I’ve been totally absorbed all morning in the childish pleasure of playing with water. Its most joyous form, for me, is encouraging a trickle to become a stream. In Wales it’s easy; on the hills there is always a head of water to be released by shifting a rock, some earth, even a few leaves. The most satisfying result is when a single leaf is blocking a potential leak. Once let a trickle feel the force of gravity and it soon swells. ‘Freshet’ is the word for a sudden tide of overflowing water; miniature it may be, but the sense of inevitability, of unlocking a predictable process, is deeply satisfying. The first leaf moves, two more follow it, six more stir on the surface and the water gathers speed. A clump of fallen leaves dams the tiny stream until I poke it with my stick. The streamlet gushes on, the flow accumulates, I nudge more leaves aside; now the flow has the momentum to push an obstruction away. It reaches a tiny cliff edge, breaks over it and charges on, feeling the contours, hesitates when they flatten out, finds the lowest way and soaks the surface while it gathers weight to push on again. I look back; there is a little silver line where my stick and I have been.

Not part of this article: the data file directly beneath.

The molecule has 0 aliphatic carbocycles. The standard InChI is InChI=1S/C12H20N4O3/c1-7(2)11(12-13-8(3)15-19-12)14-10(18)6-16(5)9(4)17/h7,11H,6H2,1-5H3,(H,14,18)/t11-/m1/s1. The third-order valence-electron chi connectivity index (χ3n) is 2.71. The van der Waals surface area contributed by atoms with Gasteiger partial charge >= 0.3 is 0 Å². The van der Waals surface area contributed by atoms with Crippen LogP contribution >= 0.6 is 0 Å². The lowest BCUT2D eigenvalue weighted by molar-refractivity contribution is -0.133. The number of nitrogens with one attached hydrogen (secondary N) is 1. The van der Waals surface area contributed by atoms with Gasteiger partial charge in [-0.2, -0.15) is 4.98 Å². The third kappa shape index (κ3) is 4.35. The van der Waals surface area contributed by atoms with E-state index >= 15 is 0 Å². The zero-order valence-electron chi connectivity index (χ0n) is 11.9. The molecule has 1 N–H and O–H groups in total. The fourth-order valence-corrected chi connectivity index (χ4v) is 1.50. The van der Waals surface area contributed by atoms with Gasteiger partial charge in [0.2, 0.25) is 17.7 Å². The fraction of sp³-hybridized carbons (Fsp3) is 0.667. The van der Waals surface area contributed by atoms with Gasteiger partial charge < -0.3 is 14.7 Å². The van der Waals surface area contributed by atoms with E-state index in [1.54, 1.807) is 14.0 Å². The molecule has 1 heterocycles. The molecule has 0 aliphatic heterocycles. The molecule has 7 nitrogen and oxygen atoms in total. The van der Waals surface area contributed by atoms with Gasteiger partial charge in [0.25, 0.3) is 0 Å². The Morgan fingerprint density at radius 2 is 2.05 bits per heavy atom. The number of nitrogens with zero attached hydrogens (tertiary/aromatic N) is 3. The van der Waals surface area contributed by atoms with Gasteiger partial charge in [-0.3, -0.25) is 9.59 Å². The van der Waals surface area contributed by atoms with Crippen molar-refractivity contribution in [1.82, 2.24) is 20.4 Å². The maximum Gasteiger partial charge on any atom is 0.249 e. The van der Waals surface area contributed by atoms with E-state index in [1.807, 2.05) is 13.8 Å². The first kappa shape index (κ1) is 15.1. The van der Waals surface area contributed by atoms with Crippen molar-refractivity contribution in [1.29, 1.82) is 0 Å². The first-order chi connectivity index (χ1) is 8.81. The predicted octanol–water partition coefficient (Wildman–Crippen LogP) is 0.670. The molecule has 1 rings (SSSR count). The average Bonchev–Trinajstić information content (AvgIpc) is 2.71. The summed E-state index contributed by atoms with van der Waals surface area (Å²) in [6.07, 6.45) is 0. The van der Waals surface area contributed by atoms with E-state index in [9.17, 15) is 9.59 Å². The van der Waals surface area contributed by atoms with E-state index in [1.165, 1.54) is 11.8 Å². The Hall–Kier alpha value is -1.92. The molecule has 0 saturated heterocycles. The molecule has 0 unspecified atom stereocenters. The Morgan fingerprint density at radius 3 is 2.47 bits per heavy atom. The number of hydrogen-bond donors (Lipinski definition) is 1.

It’s harder in Hampshire. The dry spring and summer dried up such little springs as we have in ‘our’ garden in the New Forest. There are half a dozen little stream beds in a steepish bank, leading to three rather tentative ponds. They become little streams again after a sustained deluge; most of the time they are dry – and now chock-full of brown leaves.
Not to be discouraged, I delved around at the top with my stick until I found damp leaves, then the gleam of water. Hurrah, the water is moving – just. I clear its way; it finds the direction downhill. A minute or two later it gathers enough momentum to follow my stick as it pokes leaves out of the way. Yes, I could bring a fork and shovel them out wholesale. But the fun is in gentle nudging to see what the water will do unaided.